It might help you to think about the steps involved with achieving the end result and how the relevant characters/creatures would react. In your situation, the end result is something like a PC standing triumphantly with one foot resting atop a hogtied zombie, Captain Morgan style.
Obviously, the zombie (to the extent that a mindless undead has any sort of thought process) doesn’t want this and so it will resist the PC’s efforts. The steps in the process would fall under the rules for contests or contests in combat and might look something like this:
How to hogtie a zombie
1. Get the zombie on the ground.
The basic rules cover grappling and shoving a creature. The PC could attempt to shove the zombie down using an opposed check. This would involve the player using their action to start an opposed check between the character’s athletics and the zombie’s acrobatics or athletics.
…Except that Zombies, surprise surprise, don’t have any skills. This means that they just use their Str or Dex modifier for the check. The reason for this is that skills are just specific aspects of an ability score. That’s why the rulebook always reads “Strength (Athletics) check”. If the creature doesn’t have the specific supplemental skill, it just falls back to their general ability modifier.
If the zombie is knocked to the ground by the shove, move on to step two. If not, the hiding character has revealed her presence and resolves the rest of their turn.
2. Hold it still
Once the zombie is on the ground, that doesn’t mean it’s going to stay there, content to be tied up. So then the questions become whether or not the party can keep the zombie down, and can they tie the zombie up in such a way that it can’t somehow escape?
This is likely a team effort. Somebody needs to keep the zombie pinned while a second character whips out the rope and make an effort to tie rope around the zombie or clap manacles on its limbs, etc.
Once again, you have some opposed checks to roll. I, personally, would have one player need to make a grapple check against the zombie. This works in the same way as a shove would except that the player is attempting to keep a hold of the zombie, not shove it.
Note that, even if the zombie is successfully grappled, that doesn’t mean it can’t try and bend its head down to bite or kick or scratch in some way. That is, it can still attack even while being held down. In a rules sense, the zombie isn’t deprived of its action (ie not incapacitated) by a grapple.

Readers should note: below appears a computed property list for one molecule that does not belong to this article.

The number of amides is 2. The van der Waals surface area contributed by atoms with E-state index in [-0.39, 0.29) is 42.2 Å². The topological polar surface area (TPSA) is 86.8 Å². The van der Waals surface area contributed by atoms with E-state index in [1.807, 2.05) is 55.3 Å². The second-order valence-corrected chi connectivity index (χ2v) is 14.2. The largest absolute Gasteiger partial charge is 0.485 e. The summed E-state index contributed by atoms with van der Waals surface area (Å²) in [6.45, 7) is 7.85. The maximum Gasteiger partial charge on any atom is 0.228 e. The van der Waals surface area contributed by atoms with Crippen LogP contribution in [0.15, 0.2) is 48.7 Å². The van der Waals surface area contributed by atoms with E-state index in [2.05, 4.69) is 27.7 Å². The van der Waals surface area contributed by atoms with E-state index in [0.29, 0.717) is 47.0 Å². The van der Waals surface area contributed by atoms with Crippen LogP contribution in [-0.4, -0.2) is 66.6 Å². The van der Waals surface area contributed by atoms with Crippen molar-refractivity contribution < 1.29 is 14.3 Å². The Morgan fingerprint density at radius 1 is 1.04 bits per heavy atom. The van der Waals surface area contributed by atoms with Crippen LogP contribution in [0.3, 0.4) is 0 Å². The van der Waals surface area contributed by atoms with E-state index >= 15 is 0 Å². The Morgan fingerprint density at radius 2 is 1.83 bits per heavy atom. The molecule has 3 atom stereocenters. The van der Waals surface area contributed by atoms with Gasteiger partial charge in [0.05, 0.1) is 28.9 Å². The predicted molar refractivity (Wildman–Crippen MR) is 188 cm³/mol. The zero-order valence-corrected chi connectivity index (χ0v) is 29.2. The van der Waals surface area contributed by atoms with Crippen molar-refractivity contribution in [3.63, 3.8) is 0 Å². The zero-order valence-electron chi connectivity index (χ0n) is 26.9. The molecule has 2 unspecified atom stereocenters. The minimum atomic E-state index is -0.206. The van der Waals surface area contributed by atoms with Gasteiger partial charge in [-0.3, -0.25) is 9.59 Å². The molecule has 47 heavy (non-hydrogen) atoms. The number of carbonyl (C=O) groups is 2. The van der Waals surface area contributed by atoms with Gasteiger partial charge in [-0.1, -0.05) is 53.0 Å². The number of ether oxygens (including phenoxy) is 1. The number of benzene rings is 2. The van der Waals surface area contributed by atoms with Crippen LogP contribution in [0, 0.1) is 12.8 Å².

3. Tie ’em up.
Assuming that the zombie has been knocked prone and pinned by a character, somebody needs to tie it up. This character might need to make a Sleight of Hand check to slip the rope around the pinned zombie.
One thing I like to promote at my table is creative application of skills. For example, a player might suggest to me that, since we’re talking about hogtying a zombie, might the animal handling skill apply? In situations like this, I like to let the player explain how a skill crosses over into a unique application. The point is to empower the players and allow for some fun storytelling opportunities.
But, of course, the zombie isn’t going to make things easy for the player. One option would be to roll some sort of opposed check for the zombie to prevent the bonds from being applied well enough to actually restrain the zombie.
Another might be to just refer to the table of DCs for typical difficulty classes and pick out a value that you think adequately captures the general difficulty of the task. Tying a rope around a zombie that is kicking and flailing might be a bit tricky so I would likely peg that somewhere in the DC 14-16 range (whereas trying to tie up an unconscious prisoner might be a few points easier).
Remember, skill checks are the way D&D determines how successful the players are at doing things. The more complicated the activity, the more checks might be involved. That, in and of itself, is one form of setting the difficulty simply because more checks means more chances of failing to accomplish one of the component steps of the larger task.
One thing that I’ve really found helpful is to talk through the process with the players and explain your thought process so that they know why they’re having to make more than just one check. I’ve found that players will often times point out that I’ve overlooked something (“Can two of us hold the zombie down to make it easier to tie up?”).
Talking through the checks also gives them hard data that they can use to gauge how challenging a task will be (and whether they want to attempt it or try something else).
For example, they may not know how strong a zombie is, but they do know how strong their character is and how likely they are to succeed in a strength-based check. You can help them understand what they’re dealing with even further by giving subtle, narrative clues as to the zombie’s strength: “You think that, whoever this zombie was before it became undead was a fairly strapping fellow based on the size of the muscles that haven’t yet rotted away.”